Person-centered personality approaches are an underused means of illuminating clinical heterogeneity of attention-deficit/hyperactivity disorder (ADHD). In the present study, latent profile analysis was conducted with personality traits to identify homogeneous profiles within the ADHD population. Participants were 548 children ages 6-18 years (302 with ADHD). Personality traits were measured via parent report on the California Q-Sort (A. Caspi et al., 1992). Latent profile analysis was conducted on the Big 5 factors. A 6-profile solution best fit the data. Resulting groups were characterized as "disagreeable," "introverted," "poor control," "well adjusted," "extraverted," and "perfectionistic." External validation of this model using ADHD diagnosis, subtypes, and comorbid psychopathology suggested that children with ADHD could be parsed into 4 groups: (a) an introverted group with high rates of the ADHD-inattentive type, (b) a group characterized by poor control, with high rates of ADHD-combined type (ADHD-C) and comorbid disruptive behavior disorders, (c) an extraverted group, with ADHD-C and few associated comorbid disorders, and (c) possibly, a very rare "perfectionistic" group, exhibiting obsessive traits. A person-centered personality approach may be one promising way to capture homogeneous subgroups within the ADHD population. © 2010 American Psychological Association.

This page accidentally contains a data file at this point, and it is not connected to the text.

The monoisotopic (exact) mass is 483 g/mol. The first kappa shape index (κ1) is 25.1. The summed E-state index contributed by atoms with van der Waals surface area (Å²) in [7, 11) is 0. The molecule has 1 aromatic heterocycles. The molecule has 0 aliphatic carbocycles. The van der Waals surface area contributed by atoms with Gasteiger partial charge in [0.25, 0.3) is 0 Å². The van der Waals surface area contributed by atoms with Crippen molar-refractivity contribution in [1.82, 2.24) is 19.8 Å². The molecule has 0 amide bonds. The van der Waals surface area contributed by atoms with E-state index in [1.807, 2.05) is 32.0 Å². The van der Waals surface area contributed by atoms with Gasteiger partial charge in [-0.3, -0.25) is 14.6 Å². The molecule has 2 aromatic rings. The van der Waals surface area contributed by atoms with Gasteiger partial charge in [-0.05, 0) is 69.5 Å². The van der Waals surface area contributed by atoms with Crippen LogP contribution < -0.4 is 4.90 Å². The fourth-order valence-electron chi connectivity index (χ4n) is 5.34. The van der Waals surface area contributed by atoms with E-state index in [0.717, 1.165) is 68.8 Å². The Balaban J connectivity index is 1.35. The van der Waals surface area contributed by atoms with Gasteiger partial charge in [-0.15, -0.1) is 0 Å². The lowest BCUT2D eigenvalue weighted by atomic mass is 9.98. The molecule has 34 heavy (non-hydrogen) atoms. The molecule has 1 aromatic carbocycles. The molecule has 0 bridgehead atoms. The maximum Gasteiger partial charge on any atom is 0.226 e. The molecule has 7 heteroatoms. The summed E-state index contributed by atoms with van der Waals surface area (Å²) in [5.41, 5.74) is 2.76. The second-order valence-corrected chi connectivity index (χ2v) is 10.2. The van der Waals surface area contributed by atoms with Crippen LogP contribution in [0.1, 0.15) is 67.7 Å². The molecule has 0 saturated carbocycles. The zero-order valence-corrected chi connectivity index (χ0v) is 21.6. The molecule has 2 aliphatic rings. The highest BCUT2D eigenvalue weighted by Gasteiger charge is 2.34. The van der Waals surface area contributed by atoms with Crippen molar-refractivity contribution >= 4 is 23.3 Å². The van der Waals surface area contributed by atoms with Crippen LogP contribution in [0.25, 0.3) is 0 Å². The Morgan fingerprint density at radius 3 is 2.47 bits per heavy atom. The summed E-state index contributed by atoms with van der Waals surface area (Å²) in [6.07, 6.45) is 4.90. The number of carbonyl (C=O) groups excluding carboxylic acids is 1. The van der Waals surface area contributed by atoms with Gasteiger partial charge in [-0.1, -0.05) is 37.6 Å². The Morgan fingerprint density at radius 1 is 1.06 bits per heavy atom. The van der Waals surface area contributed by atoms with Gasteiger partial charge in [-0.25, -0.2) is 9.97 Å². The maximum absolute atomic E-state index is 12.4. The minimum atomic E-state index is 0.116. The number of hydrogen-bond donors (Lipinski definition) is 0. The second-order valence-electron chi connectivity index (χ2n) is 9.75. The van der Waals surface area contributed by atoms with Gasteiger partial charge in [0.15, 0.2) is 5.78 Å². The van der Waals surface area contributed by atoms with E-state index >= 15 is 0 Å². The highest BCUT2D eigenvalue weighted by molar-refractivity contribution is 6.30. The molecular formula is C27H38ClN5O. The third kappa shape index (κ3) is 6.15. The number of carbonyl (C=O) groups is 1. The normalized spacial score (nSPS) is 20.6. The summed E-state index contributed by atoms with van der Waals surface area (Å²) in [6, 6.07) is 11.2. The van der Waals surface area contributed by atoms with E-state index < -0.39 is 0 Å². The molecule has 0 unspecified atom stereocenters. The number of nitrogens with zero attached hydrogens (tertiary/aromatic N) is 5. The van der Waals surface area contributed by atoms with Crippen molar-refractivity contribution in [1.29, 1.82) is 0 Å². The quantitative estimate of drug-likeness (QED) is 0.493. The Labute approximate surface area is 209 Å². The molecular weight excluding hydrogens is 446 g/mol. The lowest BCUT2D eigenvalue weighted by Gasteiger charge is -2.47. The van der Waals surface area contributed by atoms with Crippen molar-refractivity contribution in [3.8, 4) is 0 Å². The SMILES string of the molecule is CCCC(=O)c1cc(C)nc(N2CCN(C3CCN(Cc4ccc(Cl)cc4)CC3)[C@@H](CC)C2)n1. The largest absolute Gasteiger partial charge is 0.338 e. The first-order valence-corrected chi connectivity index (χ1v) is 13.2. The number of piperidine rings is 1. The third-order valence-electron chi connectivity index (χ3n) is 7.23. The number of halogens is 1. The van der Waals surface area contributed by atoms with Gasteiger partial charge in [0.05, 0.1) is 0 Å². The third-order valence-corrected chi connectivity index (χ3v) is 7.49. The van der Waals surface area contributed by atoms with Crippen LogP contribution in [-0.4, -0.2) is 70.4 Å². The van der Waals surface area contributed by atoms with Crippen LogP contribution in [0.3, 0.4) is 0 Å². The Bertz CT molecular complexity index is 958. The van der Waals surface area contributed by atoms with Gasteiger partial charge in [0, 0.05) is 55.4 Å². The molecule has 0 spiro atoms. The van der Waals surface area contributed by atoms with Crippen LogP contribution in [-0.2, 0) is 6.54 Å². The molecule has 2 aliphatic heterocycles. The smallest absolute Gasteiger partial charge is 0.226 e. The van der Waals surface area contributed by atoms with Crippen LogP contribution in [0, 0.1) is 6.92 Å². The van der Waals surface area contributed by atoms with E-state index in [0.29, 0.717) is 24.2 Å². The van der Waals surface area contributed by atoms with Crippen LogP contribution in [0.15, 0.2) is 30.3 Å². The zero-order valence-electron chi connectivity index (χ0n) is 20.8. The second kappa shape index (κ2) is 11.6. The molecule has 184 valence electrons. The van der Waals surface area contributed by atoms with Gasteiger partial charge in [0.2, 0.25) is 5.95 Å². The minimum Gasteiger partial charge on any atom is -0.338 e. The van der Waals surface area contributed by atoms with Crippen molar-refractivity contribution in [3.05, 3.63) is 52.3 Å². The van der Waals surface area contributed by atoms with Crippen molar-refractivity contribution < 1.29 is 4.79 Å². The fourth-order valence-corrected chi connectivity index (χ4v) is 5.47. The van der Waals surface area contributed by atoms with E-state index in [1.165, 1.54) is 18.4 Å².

All Science Journal Classification (ASJC) codes
- Psychiatry and Mental health
- Biological Psychiatry